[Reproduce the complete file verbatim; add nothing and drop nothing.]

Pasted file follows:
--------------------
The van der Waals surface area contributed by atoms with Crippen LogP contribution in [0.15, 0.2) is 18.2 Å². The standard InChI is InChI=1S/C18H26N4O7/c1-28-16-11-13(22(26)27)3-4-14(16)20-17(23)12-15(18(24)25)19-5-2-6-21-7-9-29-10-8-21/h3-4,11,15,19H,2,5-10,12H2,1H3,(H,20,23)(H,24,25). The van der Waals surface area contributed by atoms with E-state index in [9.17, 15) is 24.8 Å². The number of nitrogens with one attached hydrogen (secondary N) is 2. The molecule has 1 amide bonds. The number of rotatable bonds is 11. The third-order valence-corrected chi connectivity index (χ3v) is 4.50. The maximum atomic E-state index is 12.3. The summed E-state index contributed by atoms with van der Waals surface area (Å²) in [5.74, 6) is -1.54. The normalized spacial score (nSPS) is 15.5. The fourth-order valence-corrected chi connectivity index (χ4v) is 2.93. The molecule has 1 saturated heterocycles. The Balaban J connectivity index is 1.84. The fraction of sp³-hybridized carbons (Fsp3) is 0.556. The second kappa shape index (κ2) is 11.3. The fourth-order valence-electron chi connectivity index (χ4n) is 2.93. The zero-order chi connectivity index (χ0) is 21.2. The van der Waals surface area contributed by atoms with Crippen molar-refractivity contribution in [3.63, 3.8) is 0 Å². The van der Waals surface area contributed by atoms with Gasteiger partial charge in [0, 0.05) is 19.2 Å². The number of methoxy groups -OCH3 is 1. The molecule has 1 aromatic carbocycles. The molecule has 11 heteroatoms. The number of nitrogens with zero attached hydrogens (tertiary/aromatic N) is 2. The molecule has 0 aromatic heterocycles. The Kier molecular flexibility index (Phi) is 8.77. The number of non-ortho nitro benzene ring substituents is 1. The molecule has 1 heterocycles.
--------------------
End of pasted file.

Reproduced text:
The van der Waals surface area contributed by atoms with Crippen LogP contribution in [0.15, 0.2) is 18.2 Å². The standard InChI is InChI=1S/C18H26N4O7/c1-28-16-11-13(22(26)27)3-4-14(16)20-17(23)12-15(18(24)25)19-5-2-6-21-7-9-29-10-8-21/h3-4,11,15,19H,2,5-10,12H2,1H3,(H,20,23)(H,24,25). The van der Waals surface area contributed by atoms with E-state index in [9.17, 15) is 24.8 Å². The number of nitrogens with one attached hydrogen (secondary N) is 2. The molecule has 1 amide bonds. The number of rotatable bonds is 11. The third-order valence-corrected chi connectivity index (χ3v) is 4.50. The maximum atomic E-state index is 12.3. The summed E-state index contributed by atoms with van der Waals surface area (Å²) in [5.74, 6) is -1.54. The normalized spacial score (nSPS) is 15.5. The fourth-order valence-corrected chi connectivity index (χ4v) is 2.93. The molecule has 1 saturated heterocycles. The Balaban J connectivity index is 1.84. The fraction of sp³-hybridized carbons (Fsp3) is 0.556. The second kappa shape index (κ2) is 11.3. The fourth-order valence-electron chi connectivity index (χ4n) is 2.93. The zero-order chi connectivity index (χ0) is 21.2. The van der Waals surface area contributed by atoms with Crippen molar-refractivity contribution in [3.63, 3.8) is 0 Å². The van der Waals surface area contributed by atoms with Gasteiger partial charge in [0, 0.05) is 19.2 Å². The number of methoxy groups -OCH3 is 1. The molecule has 1 aromatic carbocycles. The molecule has 11 heteroatoms. The number of nitrogens with zero attached hydrogens (tertiary/aromatic N) is 2. The molecule has 0 aromatic heterocycles. The Kier molecular flexibility index (Phi) is 8.77. The number of non-ortho nitro benzene ring substituents is 1. The molecule has 1 heterocycles.